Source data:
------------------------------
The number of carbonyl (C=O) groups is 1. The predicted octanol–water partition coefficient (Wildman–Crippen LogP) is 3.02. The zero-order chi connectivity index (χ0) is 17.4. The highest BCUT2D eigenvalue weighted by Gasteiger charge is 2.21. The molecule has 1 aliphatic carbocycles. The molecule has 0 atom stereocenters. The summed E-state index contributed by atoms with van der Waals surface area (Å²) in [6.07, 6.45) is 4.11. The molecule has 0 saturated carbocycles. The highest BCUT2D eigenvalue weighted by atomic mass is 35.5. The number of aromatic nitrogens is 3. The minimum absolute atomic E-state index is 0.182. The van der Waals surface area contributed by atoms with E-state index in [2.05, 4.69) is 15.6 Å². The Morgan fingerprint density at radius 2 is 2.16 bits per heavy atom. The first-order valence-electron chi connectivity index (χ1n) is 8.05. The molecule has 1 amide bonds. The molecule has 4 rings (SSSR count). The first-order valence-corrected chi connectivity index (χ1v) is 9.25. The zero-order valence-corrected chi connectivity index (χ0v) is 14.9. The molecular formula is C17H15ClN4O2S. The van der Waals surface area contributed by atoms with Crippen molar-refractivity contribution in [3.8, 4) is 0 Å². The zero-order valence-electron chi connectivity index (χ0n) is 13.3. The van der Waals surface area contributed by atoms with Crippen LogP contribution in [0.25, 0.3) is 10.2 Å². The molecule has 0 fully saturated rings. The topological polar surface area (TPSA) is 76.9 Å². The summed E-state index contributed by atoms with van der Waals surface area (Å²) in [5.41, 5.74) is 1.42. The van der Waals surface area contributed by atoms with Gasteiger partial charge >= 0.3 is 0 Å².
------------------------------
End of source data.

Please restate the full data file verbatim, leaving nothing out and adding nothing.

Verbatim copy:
The number of carbonyl (C=O) groups is 1. The predicted octanol–water partition coefficient (Wildman–Crippen LogP) is 3.02. The zero-order chi connectivity index (χ0) is 17.4. The highest BCUT2D eigenvalue weighted by Gasteiger charge is 2.21. The molecule has 1 aliphatic carbocycles. The molecule has 0 atom stereocenters. The summed E-state index contributed by atoms with van der Waals surface area (Å²) in [6.07, 6.45) is 4.11. The molecule has 0 saturated carbocycles. The highest BCUT2D eigenvalue weighted by atomic mass is 35.5. The number of aromatic nitrogens is 3. The minimum absolute atomic E-state index is 0.182. The van der Waals surface area contributed by atoms with E-state index in [2.05, 4.69) is 15.6 Å². The Morgan fingerprint density at radius 2 is 2.16 bits per heavy atom. The first-order valence-electron chi connectivity index (χ1n) is 8.05. The molecule has 1 amide bonds. The molecule has 4 rings (SSSR count). The first-order valence-corrected chi connectivity index (χ1v) is 9.25. The zero-order valence-corrected chi connectivity index (χ0v) is 14.9. The molecular formula is C17H15ClN4O2S. The van der Waals surface area contributed by atoms with Crippen molar-refractivity contribution in [3.8, 4) is 0 Å². The zero-order valence-electron chi connectivity index (χ0n) is 13.3. The van der Waals surface area contributed by atoms with Crippen LogP contribution in [0.25, 0.3) is 10.2 Å². The molecule has 0 fully saturated rings. The topological polar surface area (TPSA) is 76.9 Å². The summed E-state index contributed by atoms with van der Waals surface area (Å²) in [5.41, 5.74) is 1.42. The van der Waals surface area contributed by atoms with Gasteiger partial charge >= 0.3 is 0 Å².